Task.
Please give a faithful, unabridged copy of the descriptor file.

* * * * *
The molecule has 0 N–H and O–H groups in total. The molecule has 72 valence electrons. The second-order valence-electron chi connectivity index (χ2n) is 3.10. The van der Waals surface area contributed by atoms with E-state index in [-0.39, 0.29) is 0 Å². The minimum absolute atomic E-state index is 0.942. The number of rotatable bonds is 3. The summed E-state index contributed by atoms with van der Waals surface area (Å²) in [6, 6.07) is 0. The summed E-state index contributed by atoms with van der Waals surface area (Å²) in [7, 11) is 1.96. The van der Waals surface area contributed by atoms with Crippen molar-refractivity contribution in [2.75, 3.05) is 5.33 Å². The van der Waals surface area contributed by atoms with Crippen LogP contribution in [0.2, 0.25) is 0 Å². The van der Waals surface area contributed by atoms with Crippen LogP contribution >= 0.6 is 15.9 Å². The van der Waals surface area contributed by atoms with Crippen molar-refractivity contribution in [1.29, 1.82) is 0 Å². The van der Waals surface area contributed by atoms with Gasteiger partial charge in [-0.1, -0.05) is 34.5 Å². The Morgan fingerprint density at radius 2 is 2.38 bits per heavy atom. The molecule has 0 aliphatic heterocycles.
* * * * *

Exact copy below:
The molecule has 0 N–H and O–H groups in total. The molecule has 72 valence electrons. The second-order valence-electron chi connectivity index (χ2n) is 3.10. The van der Waals surface area contributed by atoms with E-state index in [-0.39, 0.29) is 0 Å². The minimum absolute atomic E-state index is 0.942. The number of rotatable bonds is 3. The summed E-state index contributed by atoms with van der Waals surface area (Å²) in [6, 6.07) is 0. The summed E-state index contributed by atoms with van der Waals surface area (Å²) in [7, 11) is 1.96. The van der Waals surface area contributed by atoms with Crippen molar-refractivity contribution in [2.75, 3.05) is 5.33 Å². The van der Waals surface area contributed by atoms with Crippen LogP contribution in [0.2, 0.25) is 0 Å². The van der Waals surface area contributed by atoms with Crippen LogP contribution >= 0.6 is 15.9 Å². The van der Waals surface area contributed by atoms with Crippen molar-refractivity contribution in [1.29, 1.82) is 0 Å². The van der Waals surface area contributed by atoms with Gasteiger partial charge in [-0.1, -0.05) is 34.5 Å². The Morgan fingerprint density at radius 2 is 2.38 bits per heavy atom. The molecule has 0 aliphatic heterocycles.